The Secret of Success: Glenna Turnbull interviews Peter Schumann
For those unfamiliar with the history of Big White, it was originally founded and built by Cliff Serwa and Douglas Mervyn, and opened for business in 1963 with a day lodge and the longest T-bar in Canada. Sold to Dave Bowering, by 1983, the mountain began having financial problems and eventually slid into receivership.
Enter the Schumann family.
“I remember when I first came here, I thought I’d died and gone to heaven,” recalls Peter. The family had owned and operated the 175-acre Hotham Alpine Resort in Australia for 25 years. With Big White’s potential to expand to 10,000 acres, it was just the challenge they were looking for.
The initial reaction to patriarch Des Schumann’s arrival prompted a Kelowna newspaper headline that read, “Aussies Go Home,” stating that Canadians could run their own resorts. However, within two years it was obvious the Schumann family knew what they were doing – so much so that a sign was erected on the side of a barn on Highway 33 that simply read, “Thank You Des!”
The resort’s basic infrastructure was the first thing to change. “Skiers – and it was mostly skiers in those days – don’t like to walk more than 100 feet in their ski boots lugging gear,” Peter points out. “We wanted it so that everyone could ski in and out from their door, so we had to move roads, then we had to move ski lifts.”
Once the roads and existing lifts were moved, the Schumanns began to expand. And now, where there was once just a T-bar, you’ll find 18 different lifts and enough accommodation to play host to the 16,000 overnight guests who come from around the world each year to enjoy it. The mountain is also a year-round home for over 300 people – a number growing each year.
Peter cites several reasons for Big White’s success but believes it all began with his father’s philosophy five decades ago. “He was really hell-bent on making skiing not just for the elite, but making it affordable to everyone and growing the market,” says Peter.
This year, while nearly every other resort in the province raised season’s pass rates by $50 to $100, Big White actually dropped its pass price by $100. “It’s like returning a dividend to your shareholders,” explains Peter, “and our season’s pass holders are like our shareholders – we rely on them and they rely on us.”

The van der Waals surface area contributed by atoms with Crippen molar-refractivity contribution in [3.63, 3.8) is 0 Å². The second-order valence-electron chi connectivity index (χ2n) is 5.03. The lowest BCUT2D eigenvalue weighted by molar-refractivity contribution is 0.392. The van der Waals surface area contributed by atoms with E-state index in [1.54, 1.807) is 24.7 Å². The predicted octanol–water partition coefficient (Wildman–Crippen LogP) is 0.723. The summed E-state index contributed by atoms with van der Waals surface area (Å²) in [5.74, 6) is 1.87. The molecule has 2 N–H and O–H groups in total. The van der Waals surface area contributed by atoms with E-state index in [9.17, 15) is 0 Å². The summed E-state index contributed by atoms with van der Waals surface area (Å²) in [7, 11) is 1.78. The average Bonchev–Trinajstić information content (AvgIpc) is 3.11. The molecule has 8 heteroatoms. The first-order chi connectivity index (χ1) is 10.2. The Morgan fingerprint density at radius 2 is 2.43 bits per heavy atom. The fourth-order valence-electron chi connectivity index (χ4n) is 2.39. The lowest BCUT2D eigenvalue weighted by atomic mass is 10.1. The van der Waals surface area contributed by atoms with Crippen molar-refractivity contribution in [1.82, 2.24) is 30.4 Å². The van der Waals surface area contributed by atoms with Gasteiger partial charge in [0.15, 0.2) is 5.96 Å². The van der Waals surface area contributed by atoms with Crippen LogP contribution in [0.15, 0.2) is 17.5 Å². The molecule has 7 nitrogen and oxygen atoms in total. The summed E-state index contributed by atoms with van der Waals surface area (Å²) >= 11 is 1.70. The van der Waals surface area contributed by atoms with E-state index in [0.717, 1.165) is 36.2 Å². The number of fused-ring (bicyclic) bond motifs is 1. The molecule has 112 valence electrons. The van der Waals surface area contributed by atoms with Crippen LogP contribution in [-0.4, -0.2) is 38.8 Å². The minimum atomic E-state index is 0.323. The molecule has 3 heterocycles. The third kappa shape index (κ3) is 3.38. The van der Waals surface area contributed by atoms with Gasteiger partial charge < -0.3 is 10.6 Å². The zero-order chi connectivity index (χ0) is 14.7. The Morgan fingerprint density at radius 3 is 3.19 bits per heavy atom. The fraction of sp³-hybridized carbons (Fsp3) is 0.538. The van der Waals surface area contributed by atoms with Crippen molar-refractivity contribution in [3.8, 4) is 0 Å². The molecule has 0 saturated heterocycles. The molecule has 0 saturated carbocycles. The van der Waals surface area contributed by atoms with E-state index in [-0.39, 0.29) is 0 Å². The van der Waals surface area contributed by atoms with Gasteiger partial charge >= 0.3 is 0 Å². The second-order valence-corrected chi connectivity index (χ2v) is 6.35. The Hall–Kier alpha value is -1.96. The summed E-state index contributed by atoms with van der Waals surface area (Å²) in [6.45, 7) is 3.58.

Another big reason attributing to the mountain’s success is the people who work here. Peter elaborates: “We’ve got another nine employees marking 25 years working for Big White this year and 16 others who have reached that mark that still work for the mountain – a half dozen of them have been here nearly 40 years! You won’t find another resort in Canada with that kind of record.” (Some of the employees who have been with the company for 25 years can be seen in the photo above.)
By training staff, Big White has been able to promote from within. “One of the three directors on our board started off as a car park attendant. Peter Plimmer (the President of Big White since Peter Schumann retired in 2014) has worked for the company since he was six years old,” says Peter, “and as for (Senior Vice President) Michael J., he is irreplaceable - where would you find another Michael J.? Michael was the one who called me from the Prime Minister’s office to say we’d succeeded in getting the airport expansion.”
As a good neighbor, Big White has also found a way to give back to the community by offering an abundance of free activities for families to enjoy. Peter explains, “There’s free skating, free gondola rides, a free village bus service, and a number of nicely heated lunch rooms with microwaves for all the public to use. They can come up and go skating and bring their own lunches and have a nice family outing without feeling gauged.”
To say Big White has become a profitable entity is correct, but as Peter points out, “You won’t find Lamborghinis parked outside the office. We plow most of the money right back into the hill.”
Most recently, the biggest expenditure has been the addition of the summer mountain biking trails, set to open this coming summer. By enlisting the help of world champions and gold medalists, and after several trips to explore other resorts in the U.S. as well as Whistler, Peter says, “We believe we’ve come up with a product that’s second to none. Four mountain biking trails open this summer and we’re very excited about it.”
From receivership to one of the premiere ski resorts in North America and now a new destination resort for mountain biking, it’s been quite a ride. And although Peter doesn’t ski anymore, he still likes to come up to Big White a few nights a week to just walk around and enjoy the mountain and the amazing people who call it home.
Watch Kelowna Capital News for a more complete story, coming soon.
Article written by: Glenna Turnbull (Kelowna Capital News)